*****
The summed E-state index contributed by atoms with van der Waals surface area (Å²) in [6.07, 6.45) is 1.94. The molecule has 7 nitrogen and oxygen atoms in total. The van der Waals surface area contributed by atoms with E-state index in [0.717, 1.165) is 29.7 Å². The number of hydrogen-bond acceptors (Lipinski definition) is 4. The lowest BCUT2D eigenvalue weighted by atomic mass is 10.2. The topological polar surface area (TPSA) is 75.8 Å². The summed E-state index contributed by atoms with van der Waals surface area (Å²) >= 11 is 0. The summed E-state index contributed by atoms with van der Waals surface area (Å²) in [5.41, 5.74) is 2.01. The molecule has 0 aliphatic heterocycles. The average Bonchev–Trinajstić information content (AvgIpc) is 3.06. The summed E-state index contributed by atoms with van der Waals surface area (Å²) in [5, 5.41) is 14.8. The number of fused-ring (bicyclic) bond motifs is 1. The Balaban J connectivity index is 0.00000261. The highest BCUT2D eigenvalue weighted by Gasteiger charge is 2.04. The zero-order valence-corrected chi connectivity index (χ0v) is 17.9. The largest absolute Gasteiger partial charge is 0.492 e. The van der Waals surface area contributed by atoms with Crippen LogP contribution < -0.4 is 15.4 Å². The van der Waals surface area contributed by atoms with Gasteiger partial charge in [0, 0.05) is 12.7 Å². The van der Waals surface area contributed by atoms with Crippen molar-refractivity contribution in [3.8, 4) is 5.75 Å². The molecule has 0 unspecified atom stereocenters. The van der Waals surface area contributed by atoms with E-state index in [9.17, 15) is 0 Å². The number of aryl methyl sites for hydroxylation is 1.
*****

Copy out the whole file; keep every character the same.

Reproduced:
The summed E-state index contributed by atoms with van der Waals surface area (Å²) in [6.07, 6.45) is 1.94. The molecule has 7 nitrogen and oxygen atoms in total. The van der Waals surface area contributed by atoms with E-state index in [0.717, 1.165) is 29.7 Å². The number of hydrogen-bond acceptors (Lipinski definition) is 4. The lowest BCUT2D eigenvalue weighted by atomic mass is 10.2. The topological polar surface area (TPSA) is 75.8 Å². The summed E-state index contributed by atoms with van der Waals surface area (Å²) >= 11 is 0. The summed E-state index contributed by atoms with van der Waals surface area (Å²) in [5.41, 5.74) is 2.01. The molecule has 0 aliphatic heterocycles. The average Bonchev–Trinajstić information content (AvgIpc) is 3.06. The summed E-state index contributed by atoms with van der Waals surface area (Å²) in [5, 5.41) is 14.8. The number of fused-ring (bicyclic) bond motifs is 1. The Balaban J connectivity index is 0.00000261. The highest BCUT2D eigenvalue weighted by Gasteiger charge is 2.04. The zero-order valence-corrected chi connectivity index (χ0v) is 17.9. The largest absolute Gasteiger partial charge is 0.492 e. The van der Waals surface area contributed by atoms with Crippen LogP contribution < -0.4 is 15.4 Å². The van der Waals surface area contributed by atoms with Gasteiger partial charge in [0, 0.05) is 12.7 Å². The van der Waals surface area contributed by atoms with Crippen molar-refractivity contribution in [3.8, 4) is 5.75 Å². The molecule has 0 unspecified atom stereocenters. The van der Waals surface area contributed by atoms with E-state index in [9.17, 15) is 0 Å². The number of aryl methyl sites for hydroxylation is 1.